21 army officers who were suspected to have been involved in the coup attempt in May 2015 have been given life sentences.
“Twenty-one officers including the main accused like General Cyrille Ndayirukiye were sentenced to life,” a judicial source said to AFP, speaking in the central city of Gitega.
In January, the court had given 30 years to some, five to others and acquitted some seven officers. However the sentences were appealed by the prosecutors and have resulted in a different turn for these officers, with some who were initially acquitted now facing life sentences.
Burundi’s crisis began when President Pierre Nkurunziza contested for a third term in office and won despite oppositions in April 2015.
In May, army general Godefroid Niyombare attempted to overthrow the government stating that “Nkurunziza is dismissed, his government is dismissed too,” on radio.
Pierre Nkurunziza was at the time in neighboring Tanzania for the 13th Extraordinary Summit of the East African Community Heads of State which was set up over the burgeoning crisis in Burundi.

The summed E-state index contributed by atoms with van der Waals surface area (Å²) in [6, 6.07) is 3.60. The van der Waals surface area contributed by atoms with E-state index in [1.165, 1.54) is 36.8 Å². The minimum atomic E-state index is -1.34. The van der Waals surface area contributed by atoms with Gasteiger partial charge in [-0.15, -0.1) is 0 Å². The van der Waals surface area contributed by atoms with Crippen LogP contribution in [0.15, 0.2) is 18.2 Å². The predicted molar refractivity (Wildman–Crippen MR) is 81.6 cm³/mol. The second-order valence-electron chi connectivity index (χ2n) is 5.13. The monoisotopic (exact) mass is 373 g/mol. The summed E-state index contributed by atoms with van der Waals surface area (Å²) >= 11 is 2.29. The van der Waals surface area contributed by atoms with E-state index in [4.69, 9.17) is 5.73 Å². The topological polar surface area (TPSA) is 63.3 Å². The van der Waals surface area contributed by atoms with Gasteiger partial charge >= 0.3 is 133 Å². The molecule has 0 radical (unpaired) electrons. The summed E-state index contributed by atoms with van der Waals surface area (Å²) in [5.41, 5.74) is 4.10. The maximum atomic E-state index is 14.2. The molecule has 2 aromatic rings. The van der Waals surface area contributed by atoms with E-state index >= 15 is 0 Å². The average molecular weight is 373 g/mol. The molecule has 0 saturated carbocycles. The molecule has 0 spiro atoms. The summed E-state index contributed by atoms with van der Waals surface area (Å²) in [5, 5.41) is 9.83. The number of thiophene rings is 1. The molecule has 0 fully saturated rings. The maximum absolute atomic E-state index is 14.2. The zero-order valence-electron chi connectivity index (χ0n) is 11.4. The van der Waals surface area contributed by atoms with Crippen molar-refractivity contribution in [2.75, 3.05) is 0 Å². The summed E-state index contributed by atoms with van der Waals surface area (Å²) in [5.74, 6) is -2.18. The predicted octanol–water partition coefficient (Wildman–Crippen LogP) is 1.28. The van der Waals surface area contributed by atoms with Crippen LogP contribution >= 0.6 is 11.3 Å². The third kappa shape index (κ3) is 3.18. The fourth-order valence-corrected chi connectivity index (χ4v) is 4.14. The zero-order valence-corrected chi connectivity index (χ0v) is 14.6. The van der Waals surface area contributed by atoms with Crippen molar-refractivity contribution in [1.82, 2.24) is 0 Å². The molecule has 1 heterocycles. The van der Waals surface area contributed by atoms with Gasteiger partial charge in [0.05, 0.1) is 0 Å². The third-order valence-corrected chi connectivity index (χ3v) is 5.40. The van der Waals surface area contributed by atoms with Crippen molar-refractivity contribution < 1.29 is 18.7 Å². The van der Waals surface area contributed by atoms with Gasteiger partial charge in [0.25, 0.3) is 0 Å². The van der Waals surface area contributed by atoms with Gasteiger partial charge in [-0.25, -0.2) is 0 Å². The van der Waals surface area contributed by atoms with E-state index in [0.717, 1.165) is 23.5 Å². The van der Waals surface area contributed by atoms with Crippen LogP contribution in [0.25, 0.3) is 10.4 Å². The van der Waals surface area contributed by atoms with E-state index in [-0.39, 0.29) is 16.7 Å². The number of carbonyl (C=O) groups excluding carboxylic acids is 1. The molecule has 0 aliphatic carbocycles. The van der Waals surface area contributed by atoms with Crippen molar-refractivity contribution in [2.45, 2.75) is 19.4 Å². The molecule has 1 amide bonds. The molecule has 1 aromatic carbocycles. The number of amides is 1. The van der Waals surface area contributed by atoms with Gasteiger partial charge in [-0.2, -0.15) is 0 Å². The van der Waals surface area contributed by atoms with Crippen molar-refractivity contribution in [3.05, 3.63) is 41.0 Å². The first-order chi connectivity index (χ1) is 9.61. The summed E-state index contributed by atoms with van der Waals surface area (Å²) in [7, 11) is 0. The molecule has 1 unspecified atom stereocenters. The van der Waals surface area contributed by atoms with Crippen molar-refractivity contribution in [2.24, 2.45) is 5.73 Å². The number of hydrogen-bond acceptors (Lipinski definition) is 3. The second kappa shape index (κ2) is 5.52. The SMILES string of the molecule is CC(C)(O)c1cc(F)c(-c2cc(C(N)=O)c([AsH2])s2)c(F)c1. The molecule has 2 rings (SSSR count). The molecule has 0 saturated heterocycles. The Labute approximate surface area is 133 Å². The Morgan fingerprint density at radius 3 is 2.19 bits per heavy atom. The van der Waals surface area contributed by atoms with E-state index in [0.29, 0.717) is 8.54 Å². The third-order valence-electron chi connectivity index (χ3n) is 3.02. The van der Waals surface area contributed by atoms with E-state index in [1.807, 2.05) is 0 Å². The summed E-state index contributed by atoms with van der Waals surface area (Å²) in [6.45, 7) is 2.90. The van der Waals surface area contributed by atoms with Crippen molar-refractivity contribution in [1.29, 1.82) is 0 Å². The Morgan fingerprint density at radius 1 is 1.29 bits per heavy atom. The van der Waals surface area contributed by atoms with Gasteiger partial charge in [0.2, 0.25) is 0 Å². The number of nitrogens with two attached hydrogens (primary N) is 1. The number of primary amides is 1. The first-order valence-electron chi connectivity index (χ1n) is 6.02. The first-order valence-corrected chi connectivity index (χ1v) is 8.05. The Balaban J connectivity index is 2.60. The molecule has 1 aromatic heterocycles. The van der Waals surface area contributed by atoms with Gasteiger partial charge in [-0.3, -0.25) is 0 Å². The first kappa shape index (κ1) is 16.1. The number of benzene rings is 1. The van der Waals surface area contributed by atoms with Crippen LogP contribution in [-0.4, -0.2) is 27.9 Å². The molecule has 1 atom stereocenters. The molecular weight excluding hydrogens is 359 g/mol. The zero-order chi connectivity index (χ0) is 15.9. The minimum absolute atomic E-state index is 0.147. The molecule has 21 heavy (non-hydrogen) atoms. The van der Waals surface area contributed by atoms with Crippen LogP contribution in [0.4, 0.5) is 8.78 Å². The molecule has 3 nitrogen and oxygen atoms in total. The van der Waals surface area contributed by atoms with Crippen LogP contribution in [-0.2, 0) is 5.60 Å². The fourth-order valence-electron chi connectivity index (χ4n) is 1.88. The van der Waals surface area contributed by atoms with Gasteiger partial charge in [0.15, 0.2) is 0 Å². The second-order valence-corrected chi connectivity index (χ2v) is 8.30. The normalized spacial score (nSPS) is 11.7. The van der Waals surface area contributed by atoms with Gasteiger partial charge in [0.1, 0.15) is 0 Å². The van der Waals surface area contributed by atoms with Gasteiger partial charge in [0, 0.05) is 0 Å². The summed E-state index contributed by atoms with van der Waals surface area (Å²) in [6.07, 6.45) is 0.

Nkurunziza had attempted to return to Burundi to stop the coup but was unable to because the rebel soldiers had dominated the Bujumbura, Burundi’s Capital airport.
Prime Niyongabo, the head of the Burundian armed forces later announced on radio that the coup had been foiled. The president successfully returned to the country and arrested army general Godefroid Niyombare as well as two other military personnel believed to have been involved in the coup.
Burundi is currently facing its largest crisis since the end of its 12 year long ethnic war between the Hutus and Tutsis which ended in 2006. More than 40,000 Burundians have since fled the country to neighboring Rwanda, the Democratic Republic of the Congo and Tanzania.